- Priest-King of Shade. Terry has hinted that he’d like to get “Priest-King of Shade” done this year. The module is 27 years in the making—the original manuscript was approved by Coleman in 1989 and sent back with hand-written notes by Terry but life got in the way and ICE when through changes and I never finished it. “Shade” is actually a spin-off of that original project: Empire of the Black Dragon (which is now a separate module I’m finishing up). There has been some speculation on its relationship to “Shade of the Sinking Plain” so I thought I would provide a few answers. In fact, Priest-King was meant to be a re-imagining or ret-con of the “Sinking Plain”—a module that really never fit in with the Loremaster or Shadow World series. I took some of the material from Empire of the Black Dragon and worked to make a loose adaption or “inspired by” module. If you have ever read “Sinking Plain” you know that there isn’t much info that fits into SW—it is very D&D in style and feels like an early Midkemia Press or Judges Guild product. However there were some cool elements that were used for inspiration. Here is an early blurb I wrote for the back cover:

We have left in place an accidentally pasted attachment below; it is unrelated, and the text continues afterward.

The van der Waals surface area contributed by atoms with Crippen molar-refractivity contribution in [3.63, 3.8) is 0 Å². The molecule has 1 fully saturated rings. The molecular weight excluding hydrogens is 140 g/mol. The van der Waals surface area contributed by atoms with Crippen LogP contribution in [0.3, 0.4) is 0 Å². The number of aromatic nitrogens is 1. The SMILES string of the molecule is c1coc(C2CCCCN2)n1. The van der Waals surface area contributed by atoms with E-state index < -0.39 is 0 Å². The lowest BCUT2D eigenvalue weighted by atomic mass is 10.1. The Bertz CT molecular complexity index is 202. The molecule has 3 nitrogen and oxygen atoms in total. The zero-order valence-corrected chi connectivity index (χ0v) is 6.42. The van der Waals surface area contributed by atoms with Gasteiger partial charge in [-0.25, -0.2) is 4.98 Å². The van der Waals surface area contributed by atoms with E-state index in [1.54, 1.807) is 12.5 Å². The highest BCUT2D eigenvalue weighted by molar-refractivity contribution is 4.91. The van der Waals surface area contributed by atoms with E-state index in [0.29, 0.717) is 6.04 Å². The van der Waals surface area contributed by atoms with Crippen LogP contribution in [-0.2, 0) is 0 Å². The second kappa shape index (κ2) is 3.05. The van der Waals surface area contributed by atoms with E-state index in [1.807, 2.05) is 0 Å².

Agyra. Far from the historic events of Emer and Jaiman, this region has been cruelly shaped for thousands of years by both natural forces and the powerful flows of Essence. Scattered and isolated tribes peoples are a legacy of a nation that sunk beneath the waves in millennium past. Monolithic blocks scattered along deserted coasts and leagues of crumbled ruins lying in shallow waters are remnants of a lost civilization.